One of the most interesting places in the city we visited was the Castro district. I didn't really know what to expect, but I left feeling brighter and more positive. The art was amazing, the puns in the names of stores were hilarious, and the whole area just had a great vibe about it. I can imagine this would be a great place to go for a drink of a night. But even of a day, this place is pretty fun. We saw two dudes walking down the street in nothing but a gold, glittery sock (yes, singular..) at around 2pm. I mean, it was the weather for it, I suppose. We did however, hear one or two comments aimed at straight people "ruining the Castro". Hey, this might be true, it wouldn't be the first time people have latched onto a community and gentrified or appropriated it, but we did see some assuming people were straight just because they were tourists, which wasn't cool. I did expect everyone to be a little more welcoming, I guess. This might sound super naive and privileged, and maybe it is, but from my experiences, people in LA and NY were more friendly. Talk about turning stereotypes on their heads, right?

San Francisco castro district street art

San Francisco love tours camper van illustration
However, the marketing of the 'summer of love' is very much alive and kicking in SF. Walk into any souvenir shop and see it plastered on tie dye t-shirts, and expect to be slightly overwhelmed by the smell of weed in some places. If you're a hippy, you'll really love Haight Ashbury, which I would say was my favourite part of San Francisco. Another cool neighbourhood was North Beach / Little Italy. We stumbled across this area, which kind of reminded me a little of NYC, after coit tower, and stuck around for the great food. Which we then walked off attempting to climb Lombard Street. Damn, people aren't lying when they say it's steep.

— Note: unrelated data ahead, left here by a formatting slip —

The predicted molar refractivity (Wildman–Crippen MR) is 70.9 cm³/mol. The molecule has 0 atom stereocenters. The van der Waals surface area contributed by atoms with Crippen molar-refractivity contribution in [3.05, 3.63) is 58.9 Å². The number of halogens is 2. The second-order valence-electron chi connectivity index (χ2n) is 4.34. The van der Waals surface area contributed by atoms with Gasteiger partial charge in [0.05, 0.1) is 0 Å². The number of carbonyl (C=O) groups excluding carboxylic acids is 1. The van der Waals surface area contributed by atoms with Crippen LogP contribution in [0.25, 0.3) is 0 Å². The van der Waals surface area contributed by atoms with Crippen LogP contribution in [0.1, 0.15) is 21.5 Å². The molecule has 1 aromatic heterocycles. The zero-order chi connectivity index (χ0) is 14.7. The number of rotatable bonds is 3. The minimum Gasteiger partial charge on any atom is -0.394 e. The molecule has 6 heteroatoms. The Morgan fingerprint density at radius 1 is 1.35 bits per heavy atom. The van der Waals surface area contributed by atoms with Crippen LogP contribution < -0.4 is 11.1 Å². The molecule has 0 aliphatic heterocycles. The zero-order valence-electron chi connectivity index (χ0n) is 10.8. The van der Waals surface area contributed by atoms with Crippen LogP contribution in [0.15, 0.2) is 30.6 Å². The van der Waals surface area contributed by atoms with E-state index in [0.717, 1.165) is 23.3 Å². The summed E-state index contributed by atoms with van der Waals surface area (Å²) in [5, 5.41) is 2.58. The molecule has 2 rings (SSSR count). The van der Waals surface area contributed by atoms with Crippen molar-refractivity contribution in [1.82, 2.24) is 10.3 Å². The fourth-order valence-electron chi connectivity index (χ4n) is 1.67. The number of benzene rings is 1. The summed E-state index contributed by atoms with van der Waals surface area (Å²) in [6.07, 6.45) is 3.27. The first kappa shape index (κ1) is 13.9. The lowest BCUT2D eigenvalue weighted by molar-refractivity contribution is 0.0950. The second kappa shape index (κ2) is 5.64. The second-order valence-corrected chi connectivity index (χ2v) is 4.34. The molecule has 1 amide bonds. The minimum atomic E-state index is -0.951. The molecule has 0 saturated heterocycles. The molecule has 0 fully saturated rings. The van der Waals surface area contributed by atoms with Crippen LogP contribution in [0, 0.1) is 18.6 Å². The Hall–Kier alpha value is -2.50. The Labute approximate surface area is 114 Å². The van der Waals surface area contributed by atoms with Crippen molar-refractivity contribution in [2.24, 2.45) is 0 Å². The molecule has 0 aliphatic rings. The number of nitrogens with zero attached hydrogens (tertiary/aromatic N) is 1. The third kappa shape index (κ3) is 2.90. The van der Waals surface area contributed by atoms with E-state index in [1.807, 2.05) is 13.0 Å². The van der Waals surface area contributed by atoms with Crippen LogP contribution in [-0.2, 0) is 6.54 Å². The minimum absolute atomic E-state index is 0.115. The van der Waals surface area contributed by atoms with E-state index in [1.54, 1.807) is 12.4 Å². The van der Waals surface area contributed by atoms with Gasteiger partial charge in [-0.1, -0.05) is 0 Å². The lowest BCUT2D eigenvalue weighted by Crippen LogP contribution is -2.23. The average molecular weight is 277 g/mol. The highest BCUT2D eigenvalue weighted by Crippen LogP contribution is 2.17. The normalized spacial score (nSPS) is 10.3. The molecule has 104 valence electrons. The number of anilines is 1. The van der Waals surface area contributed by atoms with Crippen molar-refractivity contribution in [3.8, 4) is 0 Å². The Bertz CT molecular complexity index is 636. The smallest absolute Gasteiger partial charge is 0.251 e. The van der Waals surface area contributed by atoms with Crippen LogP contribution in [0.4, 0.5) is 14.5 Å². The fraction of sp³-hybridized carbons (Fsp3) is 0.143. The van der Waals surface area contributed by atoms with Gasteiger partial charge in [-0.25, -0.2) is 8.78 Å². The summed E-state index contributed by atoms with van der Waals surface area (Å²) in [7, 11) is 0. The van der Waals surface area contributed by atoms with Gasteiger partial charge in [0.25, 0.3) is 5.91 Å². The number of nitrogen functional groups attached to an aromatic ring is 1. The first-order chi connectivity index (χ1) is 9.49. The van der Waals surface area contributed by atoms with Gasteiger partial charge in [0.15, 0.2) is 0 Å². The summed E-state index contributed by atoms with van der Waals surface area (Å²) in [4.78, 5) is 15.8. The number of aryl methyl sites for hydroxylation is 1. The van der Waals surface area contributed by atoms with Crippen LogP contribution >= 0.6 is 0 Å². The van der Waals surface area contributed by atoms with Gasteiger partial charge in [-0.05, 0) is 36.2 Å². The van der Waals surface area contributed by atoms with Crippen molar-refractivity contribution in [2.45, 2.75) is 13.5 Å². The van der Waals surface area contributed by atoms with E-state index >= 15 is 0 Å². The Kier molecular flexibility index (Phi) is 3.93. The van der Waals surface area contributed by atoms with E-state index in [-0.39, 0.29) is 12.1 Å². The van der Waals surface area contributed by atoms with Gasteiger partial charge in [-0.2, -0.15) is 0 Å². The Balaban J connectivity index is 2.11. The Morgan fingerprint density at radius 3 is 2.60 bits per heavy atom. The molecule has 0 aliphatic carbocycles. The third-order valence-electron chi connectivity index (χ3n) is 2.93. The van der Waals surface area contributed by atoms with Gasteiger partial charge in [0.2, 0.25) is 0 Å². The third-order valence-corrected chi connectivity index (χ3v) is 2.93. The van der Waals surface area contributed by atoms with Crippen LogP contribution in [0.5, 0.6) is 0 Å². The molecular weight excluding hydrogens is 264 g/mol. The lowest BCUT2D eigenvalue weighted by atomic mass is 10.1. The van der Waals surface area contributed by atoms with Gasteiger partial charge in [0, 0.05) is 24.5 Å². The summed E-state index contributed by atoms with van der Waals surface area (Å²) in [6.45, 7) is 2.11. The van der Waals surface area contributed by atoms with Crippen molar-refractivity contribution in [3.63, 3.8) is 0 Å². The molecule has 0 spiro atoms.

view from the top of Lombard street, San Francisco

the rock, Alcatraz island, San Francisco

An absolute must see for me and Beth was Alcatraz. Just like the rest of the internet, we're pretty interested in true crime and prison documentaries, so getting to see possibly the most famous prison of all was really exciting. We paid around $50 for our tour, but I can guarantee it is worth the money. You get a boat out to 'the rock', a short introduction, then you're free to roam around for as long as you like. We stopped at the picturesque points, locked ourselves in jail cells and took the audio guide around the main bit of the prison. Usually, when someone says audio guide, I shudder. I don't really know why, they're just not my thing. But this one was SO different. I learned so much about the history of Alcatraz and the escape attempts, even getting to stand in the spot where it all happened. Me and Beth left feeling giddy, discussing escape conspiracy theories for the rest of the day. My only advice is to book in advance, because each and every tour was full to the rafters (but that may be because the Kardashians effectively shut off the island that evening for a private tour).

Overall, I'm really glad I went to San Francisco. I got to tick a bunch of stuff off the bucket list and explore one of the most well known bohemian neighbourhoods on the planet. But would I rush back? Next time I'm in California (which is hopefully soon), I'll be heading to LA first. For me, a city break needs a bit of buzz and there was just something missing in San Francisco. And no, it wasn't my heart.

Have you ever been to San Francisco? What did you think of it? I'd love to know! If you haven't been and want to see it for yourself, why not check out the deals on TravelSupermarket or grab a guide from Lonely Planet?

Good vibes guys ✌🏼